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Transitioning Discord’s Engineering Team to Cloud Development Environments

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Recently, the Internal Developer Experience team at Discord talked about how they migrated all backend and infrastructure development to a Linux-based Cloud Development Environment. Through collaboration with Coder, developers were shifted from using MacBooks to working on machines in a remote development environment.

Denbeigh Stevens, senior software engineer at Discord elaborated the journey in a blog post. Discord engineering team primarily operates remotely. Before shifting to remote development machines, the engineering team could set up Discord on both Mac and Ubuntu systems. Equipped with MacBooks, the developers initially used Homebrew for laptop provisioning, where they faced challenges with brew upgrades disrupting work.

Before long, the Developer Experience team recognized the lack of containerization in the development process. As the organization scaled, the team realized the need for a single Linux-based development environment. This led them to look into Cloud Developer Environments (CDEs) and start considering Coder.

Since a majority of Discord's engineers utilize VSCode, the remote development extension for VS Code was beneficial in this scenario. Discord's approach included keeping the /home directory intact through restarts. This feature allowed the developers to continue their work seamlessly, storing repositories, settings, personal tools, and workspace customizations. They could also update templates and images without needing to rebuild their entire workspace.

Talking about challenges, Stevens mentioned that the delay caused by SSH and transferring large HTML and JavaScript files across the network slowed down the save and rebuild process. So some of the engineers preferred to handle frontend tasks on their local laptops and backend tasks on remote machines.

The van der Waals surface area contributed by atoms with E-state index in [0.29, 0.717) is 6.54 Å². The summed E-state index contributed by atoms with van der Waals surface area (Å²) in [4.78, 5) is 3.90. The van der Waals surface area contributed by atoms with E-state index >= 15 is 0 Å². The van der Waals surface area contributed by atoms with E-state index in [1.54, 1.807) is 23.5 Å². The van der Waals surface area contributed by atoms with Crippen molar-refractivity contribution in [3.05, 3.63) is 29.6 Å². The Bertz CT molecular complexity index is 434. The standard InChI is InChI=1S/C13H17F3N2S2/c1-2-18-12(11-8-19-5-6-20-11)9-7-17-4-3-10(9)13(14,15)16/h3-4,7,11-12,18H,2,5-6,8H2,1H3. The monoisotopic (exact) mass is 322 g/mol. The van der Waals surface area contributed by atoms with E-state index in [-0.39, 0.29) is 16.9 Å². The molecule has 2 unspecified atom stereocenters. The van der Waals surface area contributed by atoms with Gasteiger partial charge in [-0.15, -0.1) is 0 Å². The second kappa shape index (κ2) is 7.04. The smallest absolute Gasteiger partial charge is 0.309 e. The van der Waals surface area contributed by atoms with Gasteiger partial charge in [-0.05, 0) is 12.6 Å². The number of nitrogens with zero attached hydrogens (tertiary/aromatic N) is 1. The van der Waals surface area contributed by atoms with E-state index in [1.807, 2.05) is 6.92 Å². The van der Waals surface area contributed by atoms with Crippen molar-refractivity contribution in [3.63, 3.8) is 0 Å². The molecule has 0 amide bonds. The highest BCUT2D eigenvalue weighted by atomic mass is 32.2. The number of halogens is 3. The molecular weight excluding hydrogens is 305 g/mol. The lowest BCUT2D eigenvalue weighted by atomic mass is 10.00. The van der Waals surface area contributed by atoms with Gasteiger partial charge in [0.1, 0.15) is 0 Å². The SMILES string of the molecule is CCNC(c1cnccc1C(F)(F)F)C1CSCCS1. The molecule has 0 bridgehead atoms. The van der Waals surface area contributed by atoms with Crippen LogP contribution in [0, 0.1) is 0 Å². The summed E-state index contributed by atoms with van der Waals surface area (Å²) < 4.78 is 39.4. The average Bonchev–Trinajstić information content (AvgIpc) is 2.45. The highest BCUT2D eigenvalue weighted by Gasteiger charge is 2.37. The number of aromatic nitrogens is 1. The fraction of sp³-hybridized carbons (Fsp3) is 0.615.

Source: How Discord Moved Engineering to Cloud Development Environments

The beginning of the migration involved developing the development container, which included installing necessary system dependencies, configuring user accounts, setting permissions, and installing any previously required software. To support this process, the Discord team conducted interviews, gathered early feedback, and also tested the environment firsthand by using it themselves.

To encourage adoption across Discord, the developer experience team sought out "champions" from different departments. They collaborated with these champions to identify and resolve issues, benchmark build tools, and run network load tests to maintain the development workflows.

This seems to align with an intriguing Hacker News discussion related to developer experience, where one of the members codingdave mentioned, "Dev experience is about people, not tech. You will use tech to improve it, but your devs are your customers - talk to them."

The migration was also set with a firm cutover date, simultaneously encouraging the staff to switch to Coder.

After the migration, engineers faced issues involving network latency and frequent disconnections. While predicting the most severe outcomes was difficult, the DevEx team utilized Coder's early satellite feature to set up Kubernetes clusters in various regions, aiming to reduce latency issues.

Stevens also pondered on the importance of improving communication and documentation. Despite announcing this upcoming change in all-hands meetings, signaling it early, and conducting a thorough beta testing phase, he noted there was room for enhancement in these areas.

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